Chit Chat: Jonathan Roxmouth

2011-11-25 14:31

The Phantom of the Opera has just celebrated 25 years on London’s West End. Why does this production have such a lasting allure?
I don’t think there is a single answer to that. They caught lightning in a bottle due to the collaborative nature of writing musicals. The right team with the right material produced this breathtaking musical that no one saw coming.

You are Raoul, the hero, during the week and the Phantom on the Sunday performances. How difficult is it to make the transition?

It’s all a matter of separation. I had no idea how much work it was but, thankfully, I had a very patient team to deal with my many schizophrenic moments in scenes where I didn’t know whether to stand in Raoul’s spot or sing the Phantom’s lines.

What is a typical rehearsal day like when you have to prepare for two roles?
It is a surprisingly straightforward process. I always try to gym before rehearsals. From there, it is usually dancing in the morning, vocals during midday and scene work during the afternoon. The schedule is clear on
which character is needed, and I do gear shifts from room to room. Phew!

Is it a shock to find yourself performing what you have rehearsed, but from behind a mask and make-up that takes two hours to put on when you are the Phantom?
It can only help, quite frankly. That time in the chair is really nice to just settle down before the performance. The layering process is quite therapeutic, so I use it as one type of warm-upin a sense. As for the mask, it is the Phantom’s source of power. I find that I am less inhibited in trying different things when I wear it. It is
such a privilege to don that iconic mask.

Many actors are superstitious before performances. Do you have a ritual you perform before treading the boards?
Not any more. I have way too much to think about with this show. Superstition is a luxury.

You are considered the hottest property in musical theatre. How did you end up singing for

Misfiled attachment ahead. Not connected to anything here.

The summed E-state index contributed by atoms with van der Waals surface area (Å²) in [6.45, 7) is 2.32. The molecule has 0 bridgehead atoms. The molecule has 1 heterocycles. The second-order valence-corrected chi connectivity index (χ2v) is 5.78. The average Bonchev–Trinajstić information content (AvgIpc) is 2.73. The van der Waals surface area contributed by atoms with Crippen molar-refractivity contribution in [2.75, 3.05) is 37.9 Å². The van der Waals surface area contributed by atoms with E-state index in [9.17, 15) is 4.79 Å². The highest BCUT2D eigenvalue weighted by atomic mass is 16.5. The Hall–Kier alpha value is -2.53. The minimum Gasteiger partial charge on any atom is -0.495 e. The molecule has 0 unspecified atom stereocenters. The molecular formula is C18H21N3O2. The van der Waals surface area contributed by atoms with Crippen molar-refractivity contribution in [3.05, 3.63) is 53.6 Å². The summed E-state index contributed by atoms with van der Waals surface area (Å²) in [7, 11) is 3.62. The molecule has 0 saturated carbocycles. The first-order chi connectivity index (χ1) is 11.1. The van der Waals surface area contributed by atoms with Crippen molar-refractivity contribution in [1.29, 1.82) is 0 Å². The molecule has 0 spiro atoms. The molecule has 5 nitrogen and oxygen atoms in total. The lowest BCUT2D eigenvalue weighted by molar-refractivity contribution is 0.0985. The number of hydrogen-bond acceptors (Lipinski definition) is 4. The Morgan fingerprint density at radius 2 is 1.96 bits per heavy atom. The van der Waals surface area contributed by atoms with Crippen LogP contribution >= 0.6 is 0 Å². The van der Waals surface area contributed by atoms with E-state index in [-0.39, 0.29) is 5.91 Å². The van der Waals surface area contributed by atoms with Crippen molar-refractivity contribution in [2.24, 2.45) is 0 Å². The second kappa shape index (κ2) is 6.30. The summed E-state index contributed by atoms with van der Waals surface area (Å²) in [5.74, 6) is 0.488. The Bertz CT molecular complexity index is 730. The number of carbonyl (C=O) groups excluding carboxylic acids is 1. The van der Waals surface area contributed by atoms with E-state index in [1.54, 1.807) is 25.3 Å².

your supper?

That’s honestly the first time anyone has said that to me. I don’t quite know what to say. I started out by auditioning for the Barnyard Theatre’s production of Grease in 2005, two weeks before writing my matric exams. I got three distinctions as well as the role of Teen Angel in the show. My mother gave me a gap year to ‘get it out of my system’ before knuckling down to a criminal law degree. I’m still on that gap year.

Someone told me that you learned the guitar in record time for a Barnyard show early on in your career. Tell us about that?

I wouldn’t say I learned the guitar. I kind of got my way around the score of The Buddy Holly Story when I was cast as Buddy. There aren’t that many chords so, with enough practice, I faked my way through it.

Of all the shows you’ve been in, which have been your favourites and who have you enjoyed singing with the most?
Up until earlier this year, I would have said Gaston in Beauty and the Beast, but I reckon Judas in Jesus Christ Superstar overtook that role. In many ways, it was the discovery of a different side of myself.

You have achieved success so early in your career. What are the roles you’d like to
tackle next?

I would love to play Billy Bigelow in Carousel or even Harold Hill in The Music Man.

» The Phantom of the Opera runs at Artscape in Cape Town until January 15. It then moves to Joburg’s Montecasino from January 31. Book at Computicket


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